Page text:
Sanctions Removal Prerequisite to Any Agreement

Negotiations over the nuclear deal should not be expected to resolve all problems, Raisi said
Sanctions Removal Prerequisite to Any Agreement
Sanctions Removal Prerequisite to Any Agreement

President Ebrahim Raisi said there will be space for any agreement on the revival of the 2015 nuclear deal if the other negotiating parties are ready to remove the cruel sanctions against the Iranian nation. 
He, however, noted that negotiations over the nuclear deal should not be expected to resolve all problems. 
“We pursue the negotiations, but negotiations are not everything,” he said in a televised interview on Tuesday, reported.  
Parties to the nuclear deal have been holding talks in the Austrian capital Vienna since April to work out how the United States and Iran can return to their commitments under the agreement, known as the Joint Comprehensive Plan of Action. 
Washington quit the JCPOA in 2018 and reimposed sweeping sanctions that prompted Tehran to react by rolling back on its nuclear commitments. 
In Vienna, Tehran demands an effective and verifiable lifting of sanctions before reversing its nuclear steps. It also wants assurances that such violation would not be repeated by the US in future. 
Raisi adopted a strict stance since taking office, maintaining that although his administration would engage in talks as a diplomatic means of resolving differences, it would not tie the fate of the country to these negotiations.  
His negotiating team, who took over halfway through the talks, put forward proposals that initially slowed down the process, but were later reportedly incorporated into previous drafts.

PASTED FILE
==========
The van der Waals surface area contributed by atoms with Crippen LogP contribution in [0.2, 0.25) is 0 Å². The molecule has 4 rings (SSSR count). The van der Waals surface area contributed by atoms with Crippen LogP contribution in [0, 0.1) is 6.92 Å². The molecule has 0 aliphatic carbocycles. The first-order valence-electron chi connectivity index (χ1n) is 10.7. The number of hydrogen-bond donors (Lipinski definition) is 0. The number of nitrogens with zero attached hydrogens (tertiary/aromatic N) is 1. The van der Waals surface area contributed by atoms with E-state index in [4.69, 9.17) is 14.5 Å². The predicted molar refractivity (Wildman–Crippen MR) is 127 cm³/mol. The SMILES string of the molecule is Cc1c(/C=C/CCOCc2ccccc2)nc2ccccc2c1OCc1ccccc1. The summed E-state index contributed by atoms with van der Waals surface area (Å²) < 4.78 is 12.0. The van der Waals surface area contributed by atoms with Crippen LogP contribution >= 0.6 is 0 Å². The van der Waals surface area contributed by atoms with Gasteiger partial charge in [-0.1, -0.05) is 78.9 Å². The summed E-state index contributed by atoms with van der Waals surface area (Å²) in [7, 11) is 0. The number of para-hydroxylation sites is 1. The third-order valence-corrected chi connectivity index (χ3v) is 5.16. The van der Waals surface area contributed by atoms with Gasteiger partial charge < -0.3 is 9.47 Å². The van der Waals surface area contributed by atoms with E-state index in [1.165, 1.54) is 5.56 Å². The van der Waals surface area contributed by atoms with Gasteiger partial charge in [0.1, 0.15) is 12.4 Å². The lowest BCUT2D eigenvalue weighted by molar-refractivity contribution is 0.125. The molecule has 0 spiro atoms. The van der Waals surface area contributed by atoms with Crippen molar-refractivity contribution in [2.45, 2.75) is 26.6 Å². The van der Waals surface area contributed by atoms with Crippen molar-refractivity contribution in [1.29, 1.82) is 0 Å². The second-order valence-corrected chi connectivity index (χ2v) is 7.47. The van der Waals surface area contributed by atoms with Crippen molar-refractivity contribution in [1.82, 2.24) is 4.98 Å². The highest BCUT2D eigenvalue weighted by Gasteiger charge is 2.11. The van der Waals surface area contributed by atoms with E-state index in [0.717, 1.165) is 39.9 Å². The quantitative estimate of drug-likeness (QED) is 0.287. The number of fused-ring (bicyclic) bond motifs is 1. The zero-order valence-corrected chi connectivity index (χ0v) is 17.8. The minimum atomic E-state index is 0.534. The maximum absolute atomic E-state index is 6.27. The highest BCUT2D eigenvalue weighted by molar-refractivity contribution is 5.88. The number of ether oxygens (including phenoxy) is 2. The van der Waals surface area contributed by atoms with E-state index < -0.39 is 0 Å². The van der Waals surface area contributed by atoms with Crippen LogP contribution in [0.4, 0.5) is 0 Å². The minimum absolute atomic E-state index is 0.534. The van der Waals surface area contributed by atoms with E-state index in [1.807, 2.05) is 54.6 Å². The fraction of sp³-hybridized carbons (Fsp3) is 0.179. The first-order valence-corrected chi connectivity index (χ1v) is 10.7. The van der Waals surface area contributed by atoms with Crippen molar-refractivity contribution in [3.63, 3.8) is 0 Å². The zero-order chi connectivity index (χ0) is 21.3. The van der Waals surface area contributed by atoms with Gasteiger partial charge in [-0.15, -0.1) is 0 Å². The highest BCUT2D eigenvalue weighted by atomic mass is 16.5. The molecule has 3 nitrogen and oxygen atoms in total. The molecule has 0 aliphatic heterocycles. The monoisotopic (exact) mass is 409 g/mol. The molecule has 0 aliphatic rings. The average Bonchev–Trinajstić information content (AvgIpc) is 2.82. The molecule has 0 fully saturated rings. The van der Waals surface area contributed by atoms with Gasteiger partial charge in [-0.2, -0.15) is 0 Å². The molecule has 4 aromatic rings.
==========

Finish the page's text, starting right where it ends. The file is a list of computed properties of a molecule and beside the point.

Raisi said his administration is active on two scenes: neutralization and removal of sanctions. 
“One way to nullify the sanctions is expanding relations with neighbors,” he said. 
The president added that his government’s foreign policy approach is to foster and develop relations with all countries, depending on their willingness. 
“We will interact with countries if they seek to do so, but if they want to stand against us, we will resist.” 



Direct Dialogue

Asked about direct contact with the US delegation in Vienna, Raisi said it has not happened until now, despite frequent calls by American officials. 
Iran refuses to talks with the US directly and their negotiations in Vienna have been through unofficial non-paper contact, as well as the European Union coordinator of the talks, Enrique Mora, and a few JCPOA member states.  
Foreign Minister Hossein Amir-Abdollahian, however, said recently that Tehran would not disregard this option if at some stage reaching a good agreement with firm guarantees requires some level of direct dialogue with Americans. 
US State Department spokesman Ned Price said during a regular press briefing on Tuesday that Washington has been open to sitting down directly with its allies and partners and the Iranians since the start of talks in April.
Asked if such a meeting would be organized, he said it is up to the Iranians to make good on that statement. 
“We do believe that it would be more productive to engage directly with Iran when it comes to JCPOA, when it comes to other issues. It would also enable more efficient communication,” he said. 
He said this needed especially at this moment, when little time is left in an effort to try and salvage or to effect a mutual return to compliance with the JCPOA.
Western officials have been warning about a loss of time to restore the deal, given Iran’s continuing nuclear advancements. 
“Right now, we are still seeking to achieve a mutual return to compliance, but we’re weighing all options and weighing alternatives,” Price said. 
Iran has rejected any deadline, saying it will negotiate for as long as needed to uphold the rights of the nation. 

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